Since returning from Newcastle I have been grounded. No surprise there. But in all honestly I have enjoyed staying at home and not really going anywhere. It has been half term, Mrs L has been off, and the five of us have had a rather slow and cosy week. We've played cricket, been swimming, been to the park, had big family meals, done a lot of artwork of various types, and generally spent quality time together.
Not frantically twitching the length and breadth of the land has meant I have been conveniently close to the patch all week, and thus have actually been out. First the exciting news - I have had one and very nearly two patch ticks. This is a tale of satisfaction and frustration.
Bush Wood, Tuesday. Muffin and I were about half-way around the wood. We had been looking unsuccessfully for Firecrest, but had instead found a few Goldcrests and approximately 8.231457 Great Tits. As we approached the large clearing with the dried-up pond, I heard a funny call, a thin yet relatively far-carrying pure "Pseeeee". "Eh? Wot's that?". A Pipit-shaped bird then flew over the clearing, called twice more, disappeared over the other side, and called again. "Pseeeee". Oh my god, that was a Red-throated Pipit! Having had my snout in a trough of feed at Longstone's the first time and thus missed it, I had made sure to get it in my head with repeated Ipod use late at night, in case another one went over. Towards the end of the week one did indeed go over at the airfield, and the experts I was with shouted immediately, allowing me to fully tune in and get a good ear-full. This bird, along with Yellow-browed and Richard's Pipit, are ones I reckon I can "do" now. And Mallard.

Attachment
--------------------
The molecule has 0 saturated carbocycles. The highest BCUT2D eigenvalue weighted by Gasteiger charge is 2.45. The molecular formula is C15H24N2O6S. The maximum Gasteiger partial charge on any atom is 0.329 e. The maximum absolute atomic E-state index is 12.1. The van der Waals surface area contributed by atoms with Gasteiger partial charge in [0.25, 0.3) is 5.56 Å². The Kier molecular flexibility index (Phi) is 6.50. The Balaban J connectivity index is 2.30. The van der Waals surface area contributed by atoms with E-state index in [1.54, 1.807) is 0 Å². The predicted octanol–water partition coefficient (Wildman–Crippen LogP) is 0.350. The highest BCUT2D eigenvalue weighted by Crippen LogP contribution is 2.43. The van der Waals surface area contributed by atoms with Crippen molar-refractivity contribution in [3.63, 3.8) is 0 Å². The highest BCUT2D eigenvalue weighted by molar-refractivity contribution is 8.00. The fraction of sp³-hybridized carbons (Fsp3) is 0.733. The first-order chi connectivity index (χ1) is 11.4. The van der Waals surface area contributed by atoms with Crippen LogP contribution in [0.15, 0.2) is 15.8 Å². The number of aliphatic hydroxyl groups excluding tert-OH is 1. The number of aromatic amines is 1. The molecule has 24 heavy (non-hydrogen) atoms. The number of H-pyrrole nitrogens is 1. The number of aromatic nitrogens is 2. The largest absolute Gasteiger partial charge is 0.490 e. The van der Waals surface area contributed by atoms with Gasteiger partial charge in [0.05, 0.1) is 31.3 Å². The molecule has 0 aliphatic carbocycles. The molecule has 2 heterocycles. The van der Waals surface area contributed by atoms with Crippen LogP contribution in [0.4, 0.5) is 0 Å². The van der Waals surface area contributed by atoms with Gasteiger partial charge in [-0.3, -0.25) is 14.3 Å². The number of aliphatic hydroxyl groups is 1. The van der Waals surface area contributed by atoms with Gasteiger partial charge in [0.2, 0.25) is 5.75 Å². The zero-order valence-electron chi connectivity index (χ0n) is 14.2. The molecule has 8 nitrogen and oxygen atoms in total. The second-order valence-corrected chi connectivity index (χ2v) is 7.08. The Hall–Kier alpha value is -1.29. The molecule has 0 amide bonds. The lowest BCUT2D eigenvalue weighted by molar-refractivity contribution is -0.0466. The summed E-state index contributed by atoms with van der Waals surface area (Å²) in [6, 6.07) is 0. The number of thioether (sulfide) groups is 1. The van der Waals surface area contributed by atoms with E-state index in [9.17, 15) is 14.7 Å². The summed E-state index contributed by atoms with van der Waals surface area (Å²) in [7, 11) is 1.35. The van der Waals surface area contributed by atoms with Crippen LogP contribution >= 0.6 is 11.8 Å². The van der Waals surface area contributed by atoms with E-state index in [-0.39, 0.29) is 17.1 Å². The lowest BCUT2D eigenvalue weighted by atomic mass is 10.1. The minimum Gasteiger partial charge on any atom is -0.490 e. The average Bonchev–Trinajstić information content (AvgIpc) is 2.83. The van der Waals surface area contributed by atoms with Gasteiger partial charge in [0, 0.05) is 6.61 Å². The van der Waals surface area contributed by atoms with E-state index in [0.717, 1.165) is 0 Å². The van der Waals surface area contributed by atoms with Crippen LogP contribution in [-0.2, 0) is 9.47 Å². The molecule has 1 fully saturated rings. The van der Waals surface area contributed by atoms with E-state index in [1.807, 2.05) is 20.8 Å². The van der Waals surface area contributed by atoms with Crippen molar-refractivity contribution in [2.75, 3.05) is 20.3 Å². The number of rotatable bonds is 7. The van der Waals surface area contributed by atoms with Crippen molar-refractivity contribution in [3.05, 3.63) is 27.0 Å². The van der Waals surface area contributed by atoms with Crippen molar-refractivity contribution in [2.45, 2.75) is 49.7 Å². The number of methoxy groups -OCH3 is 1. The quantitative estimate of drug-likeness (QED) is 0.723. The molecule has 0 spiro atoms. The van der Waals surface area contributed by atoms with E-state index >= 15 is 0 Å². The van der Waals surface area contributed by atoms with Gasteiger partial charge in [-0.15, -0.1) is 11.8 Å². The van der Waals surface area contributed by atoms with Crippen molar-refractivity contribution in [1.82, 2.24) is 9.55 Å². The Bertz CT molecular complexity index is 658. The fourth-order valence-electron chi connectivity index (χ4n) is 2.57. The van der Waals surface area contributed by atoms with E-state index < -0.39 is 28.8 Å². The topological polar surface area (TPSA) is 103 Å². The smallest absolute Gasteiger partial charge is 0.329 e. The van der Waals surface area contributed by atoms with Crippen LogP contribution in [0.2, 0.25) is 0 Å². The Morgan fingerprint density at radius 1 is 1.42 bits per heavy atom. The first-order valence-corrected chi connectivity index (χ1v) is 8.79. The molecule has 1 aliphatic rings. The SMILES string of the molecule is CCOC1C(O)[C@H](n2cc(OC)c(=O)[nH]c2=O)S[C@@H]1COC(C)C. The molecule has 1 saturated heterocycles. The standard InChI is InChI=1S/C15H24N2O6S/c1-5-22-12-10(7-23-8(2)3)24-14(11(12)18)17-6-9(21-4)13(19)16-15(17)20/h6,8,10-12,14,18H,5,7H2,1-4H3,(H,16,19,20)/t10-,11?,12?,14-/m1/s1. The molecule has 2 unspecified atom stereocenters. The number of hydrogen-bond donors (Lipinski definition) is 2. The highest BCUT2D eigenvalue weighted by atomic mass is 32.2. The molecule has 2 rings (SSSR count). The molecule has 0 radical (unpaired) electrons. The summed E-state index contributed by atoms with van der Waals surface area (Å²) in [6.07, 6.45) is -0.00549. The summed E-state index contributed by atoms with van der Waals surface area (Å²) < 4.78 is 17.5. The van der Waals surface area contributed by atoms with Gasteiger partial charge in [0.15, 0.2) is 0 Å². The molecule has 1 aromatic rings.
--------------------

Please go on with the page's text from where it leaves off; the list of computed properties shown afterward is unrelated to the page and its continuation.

Thus my very first thought beyond "Flip!" (have been swearing too much of late) was Red-throated Pipit. I fumbled with my phone to play it again, and concluded that it was broadly similar. Surely that was it?! Panic set in. Sensibleness, caution and inexperienceic prevailed though, and I phoned some proper birders for advice and their thoughts on confusion species. Tree Pipit was suggested, but I know that one. Siskin was a good thought, but it wasn't that either. Could Wanstead really have produced a rarity? Sadly we will never know. A quick chat with the recorder, a nice chap called Roy, established that a fly-over heard by one inexperienced birder was unlikely to go very far, and that I would need to be 100% definite it was one. In a nice way obviously. I am not good enough to get to 100% definite. I know what I heard, and Red-throated Pipit is the obvious candidate, and it was soon enough after Scilly to still be in my head (and boy is it now!!), but ultimately I'm going to have to let it go. I put it out to RBA as a probable, fielded the inevitable questions from London Birders, and have left it that. Do they ever land?! Met Lee at Rainham a few days later and he pulled me up on it as well, wanting to know circumstances etc. He knows I've not much field experience, I tend not to hide it - "Robin! No, Chaffinch! Oh, no, Bumblebee!" - and he concluded by saying he didn't think there had ever been more than one in London. Cheers Lee, say what you think and all that, don't mind me! So there you go, the best bird I have ever found, and almost certainly the best ever in Wanstead, but as far as the official record goes, it didn't exist. Now of course I have a pile of listing dilemmas - do I put it on my personal list? Yes, I think I should, as in my own mind I am satisfied with what it was. Oh but hang on, then it won't match up with my official list. And what about the list on Bubo? Oh no, because that would then screw up my London list on there. Errr. Bugger.